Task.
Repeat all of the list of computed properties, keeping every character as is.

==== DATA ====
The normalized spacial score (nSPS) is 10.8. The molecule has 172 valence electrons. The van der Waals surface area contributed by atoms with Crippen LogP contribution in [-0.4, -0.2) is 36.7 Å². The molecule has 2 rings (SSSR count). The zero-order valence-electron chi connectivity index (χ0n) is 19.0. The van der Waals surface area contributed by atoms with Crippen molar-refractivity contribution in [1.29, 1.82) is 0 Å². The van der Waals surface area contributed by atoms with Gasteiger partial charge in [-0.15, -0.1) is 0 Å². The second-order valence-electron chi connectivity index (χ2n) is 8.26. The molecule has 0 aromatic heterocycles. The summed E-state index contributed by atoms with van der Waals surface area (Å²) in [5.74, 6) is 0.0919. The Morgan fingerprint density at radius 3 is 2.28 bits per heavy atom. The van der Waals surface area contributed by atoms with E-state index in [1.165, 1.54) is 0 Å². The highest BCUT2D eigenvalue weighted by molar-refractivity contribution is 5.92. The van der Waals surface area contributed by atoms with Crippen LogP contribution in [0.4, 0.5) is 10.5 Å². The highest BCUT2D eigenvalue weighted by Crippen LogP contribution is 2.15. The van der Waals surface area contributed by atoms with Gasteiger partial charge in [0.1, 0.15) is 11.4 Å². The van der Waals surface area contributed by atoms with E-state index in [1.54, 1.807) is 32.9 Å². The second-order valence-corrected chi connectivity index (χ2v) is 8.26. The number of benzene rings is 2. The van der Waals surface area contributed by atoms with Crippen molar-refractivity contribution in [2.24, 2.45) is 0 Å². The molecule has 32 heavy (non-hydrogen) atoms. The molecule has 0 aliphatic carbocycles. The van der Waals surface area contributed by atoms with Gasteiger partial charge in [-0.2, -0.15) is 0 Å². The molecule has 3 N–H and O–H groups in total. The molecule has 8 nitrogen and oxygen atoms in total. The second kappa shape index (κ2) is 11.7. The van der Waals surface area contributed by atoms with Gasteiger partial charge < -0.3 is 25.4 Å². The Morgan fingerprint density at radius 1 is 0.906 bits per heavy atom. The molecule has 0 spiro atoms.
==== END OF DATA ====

The normalized spacial score (nSPS) is 10.8. The molecule has 172 valence electrons. The van der Waals surface area contributed by atoms with Crippen LogP contribution in [-0.4, -0.2) is 36.7 Å². The molecule has 2 rings (SSSR count). The zero-order valence-electron chi connectivity index (χ0n) is 19.0. The van der Waals surface area contributed by atoms with Crippen molar-refractivity contribution in [1.29, 1.82) is 0 Å². The van der Waals surface area contributed by atoms with Gasteiger partial charge in [-0.15, -0.1) is 0 Å². The second-order valence-electron chi connectivity index (χ2n) is 8.26. The molecule has 0 aromatic heterocycles. The summed E-state index contributed by atoms with van der Waals surface area (Å²) in [5.74, 6) is 0.0919. The Morgan fingerprint density at radius 3 is 2.28 bits per heavy atom. The van der Waals surface area contributed by atoms with E-state index in [1.165, 1.54) is 0 Å². The highest BCUT2D eigenvalue weighted by molar-refractivity contribution is 5.92. The van der Waals surface area contributed by atoms with Crippen LogP contribution in [0.4, 0.5) is 10.5 Å². The highest BCUT2D eigenvalue weighted by Crippen LogP contribution is 2.15. The van der Waals surface area contributed by atoms with Gasteiger partial charge in [0.1, 0.15) is 11.4 Å². The van der Waals surface area contributed by atoms with E-state index in [1.54, 1.807) is 32.9 Å². The second-order valence-corrected chi connectivity index (χ2v) is 8.26. The number of benzene rings is 2. The van der Waals surface area contributed by atoms with Crippen molar-refractivity contribution in [2.24, 2.45) is 0 Å². The molecule has 32 heavy (non-hydrogen) atoms. The molecule has 0 aliphatic carbocycles. The van der Waals surface area contributed by atoms with Gasteiger partial charge in [-0.2, -0.15) is 0 Å². The molecule has 3 N–H and O–H groups in total. The molecule has 8 nitrogen and oxygen atoms in total. The second kappa shape index (κ2) is 11.7. The van der Waals surface area contributed by atoms with Gasteiger partial charge < -0.3 is 25.4 Å². The Morgan fingerprint density at radius 1 is 0.906 bits per heavy atom. The molecule has 0 spiro atoms.